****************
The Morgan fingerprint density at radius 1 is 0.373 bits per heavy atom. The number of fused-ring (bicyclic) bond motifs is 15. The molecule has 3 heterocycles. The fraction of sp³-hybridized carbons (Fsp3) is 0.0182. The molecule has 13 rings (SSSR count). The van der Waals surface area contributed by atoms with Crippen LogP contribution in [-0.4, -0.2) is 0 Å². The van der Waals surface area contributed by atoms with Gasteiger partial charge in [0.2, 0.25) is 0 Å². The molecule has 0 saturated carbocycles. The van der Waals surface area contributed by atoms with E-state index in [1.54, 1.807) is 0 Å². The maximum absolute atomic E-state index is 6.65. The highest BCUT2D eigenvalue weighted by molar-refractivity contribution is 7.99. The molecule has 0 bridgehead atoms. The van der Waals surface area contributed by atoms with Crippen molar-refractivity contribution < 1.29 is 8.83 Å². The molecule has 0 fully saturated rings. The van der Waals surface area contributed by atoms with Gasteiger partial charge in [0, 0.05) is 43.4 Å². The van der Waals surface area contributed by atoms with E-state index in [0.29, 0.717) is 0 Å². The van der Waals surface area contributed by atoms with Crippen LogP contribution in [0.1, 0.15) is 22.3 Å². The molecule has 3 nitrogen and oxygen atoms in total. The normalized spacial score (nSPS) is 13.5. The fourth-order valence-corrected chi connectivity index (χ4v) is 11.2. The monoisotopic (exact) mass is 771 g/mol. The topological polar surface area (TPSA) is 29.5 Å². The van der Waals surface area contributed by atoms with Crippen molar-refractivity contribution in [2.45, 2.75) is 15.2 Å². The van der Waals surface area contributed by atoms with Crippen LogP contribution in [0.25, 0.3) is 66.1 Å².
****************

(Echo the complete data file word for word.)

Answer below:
The Morgan fingerprint density at radius 1 is 0.373 bits per heavy atom. The number of fused-ring (bicyclic) bond motifs is 15. The molecule has 3 heterocycles. The fraction of sp³-hybridized carbons (Fsp3) is 0.0182. The molecule has 13 rings (SSSR count). The van der Waals surface area contributed by atoms with Crippen LogP contribution in [-0.4, -0.2) is 0 Å². The van der Waals surface area contributed by atoms with Gasteiger partial charge in [0.2, 0.25) is 0 Å². The molecule has 0 saturated carbocycles. The van der Waals surface area contributed by atoms with E-state index in [1.54, 1.807) is 0 Å². The maximum absolute atomic E-state index is 6.65. The highest BCUT2D eigenvalue weighted by molar-refractivity contribution is 7.99. The molecule has 0 bridgehead atoms. The van der Waals surface area contributed by atoms with Crippen molar-refractivity contribution < 1.29 is 8.83 Å². The molecule has 0 fully saturated rings. The van der Waals surface area contributed by atoms with Gasteiger partial charge in [0, 0.05) is 43.4 Å². The van der Waals surface area contributed by atoms with E-state index in [0.29, 0.717) is 0 Å². The van der Waals surface area contributed by atoms with Crippen LogP contribution in [0.1, 0.15) is 22.3 Å². The molecule has 3 nitrogen and oxygen atoms in total. The normalized spacial score (nSPS) is 13.5. The fourth-order valence-corrected chi connectivity index (χ4v) is 11.2. The monoisotopic (exact) mass is 771 g/mol. The topological polar surface area (TPSA) is 29.5 Å². The van der Waals surface area contributed by atoms with Crippen molar-refractivity contribution in [2.45, 2.75) is 15.2 Å². The van der Waals surface area contributed by atoms with Crippen LogP contribution in [0.25, 0.3) is 66.1 Å².